The six-person crew that began the simulated mission in January is comprised of four men and two women.

Credit: HI-SEAS

The purpose of the mock Mars mission — backed by NASA — is to directly address the “Risk of Performance Decrements Due to Inadequate Cooperation, Coordination, Communication, and Psychosocial Adaptation within a Team.”

According to a HI-SEAS statement: “We need to identify psychological and psychosocial factors, measures and combinations thereof that can be used to compose highly effective crews for autonomous, long duration and/or distance exploration missions.”

Go to this informative video by University of Hawai‘i News on HI-SEAS, published on Sep 15, 2017. Go to:

Credit: HI-SEAS

China’s Tianzhou-1 resupply craft has completed docking and refueling tasks with uncrewed Tiangong-2 space lab.
Credit: CCTV

China’s Tianzhou-1 resupply craft has backed away from the uncrewed Tiangong-2 space lab. The Sunday departure at 4:15 p.m. (Beijing time) had the cargo ship move to an orbit of roughly 250 miles (400 kilometers) above Earth.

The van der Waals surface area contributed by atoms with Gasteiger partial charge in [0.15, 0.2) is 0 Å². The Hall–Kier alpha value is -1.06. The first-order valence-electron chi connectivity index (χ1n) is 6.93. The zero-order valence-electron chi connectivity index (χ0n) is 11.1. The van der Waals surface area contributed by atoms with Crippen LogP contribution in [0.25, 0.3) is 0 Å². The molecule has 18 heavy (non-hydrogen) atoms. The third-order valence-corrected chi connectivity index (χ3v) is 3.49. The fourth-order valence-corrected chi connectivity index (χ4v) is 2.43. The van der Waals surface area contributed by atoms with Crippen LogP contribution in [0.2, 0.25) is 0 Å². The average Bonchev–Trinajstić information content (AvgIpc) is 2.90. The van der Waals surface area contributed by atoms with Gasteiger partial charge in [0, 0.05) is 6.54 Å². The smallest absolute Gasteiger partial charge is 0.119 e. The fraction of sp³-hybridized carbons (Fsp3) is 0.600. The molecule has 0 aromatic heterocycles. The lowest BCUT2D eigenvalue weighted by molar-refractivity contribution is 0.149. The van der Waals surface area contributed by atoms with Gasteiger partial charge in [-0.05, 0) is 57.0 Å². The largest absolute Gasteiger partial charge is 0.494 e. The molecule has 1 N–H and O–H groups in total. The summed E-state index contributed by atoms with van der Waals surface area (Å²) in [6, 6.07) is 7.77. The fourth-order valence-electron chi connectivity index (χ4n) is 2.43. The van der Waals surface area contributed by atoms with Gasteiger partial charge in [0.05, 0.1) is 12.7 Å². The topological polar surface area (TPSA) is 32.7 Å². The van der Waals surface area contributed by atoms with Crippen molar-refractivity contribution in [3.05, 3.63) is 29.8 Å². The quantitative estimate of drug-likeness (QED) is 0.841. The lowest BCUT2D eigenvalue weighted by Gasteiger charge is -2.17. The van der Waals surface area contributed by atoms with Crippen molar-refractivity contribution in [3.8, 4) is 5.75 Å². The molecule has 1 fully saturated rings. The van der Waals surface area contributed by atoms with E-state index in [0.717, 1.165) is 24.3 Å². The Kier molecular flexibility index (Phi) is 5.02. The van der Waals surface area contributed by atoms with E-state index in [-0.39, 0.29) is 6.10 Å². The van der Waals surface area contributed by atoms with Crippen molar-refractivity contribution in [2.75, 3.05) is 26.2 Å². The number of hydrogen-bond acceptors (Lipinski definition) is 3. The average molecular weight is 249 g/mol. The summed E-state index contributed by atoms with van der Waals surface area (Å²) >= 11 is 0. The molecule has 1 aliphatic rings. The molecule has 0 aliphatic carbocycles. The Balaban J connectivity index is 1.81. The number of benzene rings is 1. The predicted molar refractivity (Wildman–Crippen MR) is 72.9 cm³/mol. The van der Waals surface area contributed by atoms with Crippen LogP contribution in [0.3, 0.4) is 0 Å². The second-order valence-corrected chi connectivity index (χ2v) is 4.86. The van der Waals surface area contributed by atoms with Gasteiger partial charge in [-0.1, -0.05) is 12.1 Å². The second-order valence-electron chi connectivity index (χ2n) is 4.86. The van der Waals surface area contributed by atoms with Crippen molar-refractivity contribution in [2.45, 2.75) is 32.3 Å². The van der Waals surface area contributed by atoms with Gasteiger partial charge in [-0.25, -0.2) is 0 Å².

The Chinese Xinhua news agency reports that Tianzhou-1 will continue to carry out experiments before nose-diving into Earth’s atmosphere. Pre de-orbit, the supply ship will gather experience for building and operating the country’s larger space station in the 2020s.

In-orbit refueling

Tianzhou-1 was launched on April 20 from south China’s Hainan Province.

The craft completed automated docking with the orbiting Tiangong-2 space lab on April 22.

The two docked spacecraft completed the first in-orbit refueling on April 27, a second refueling on June 15 and a final one, yesterday on September 16.

Griffith Observatory Event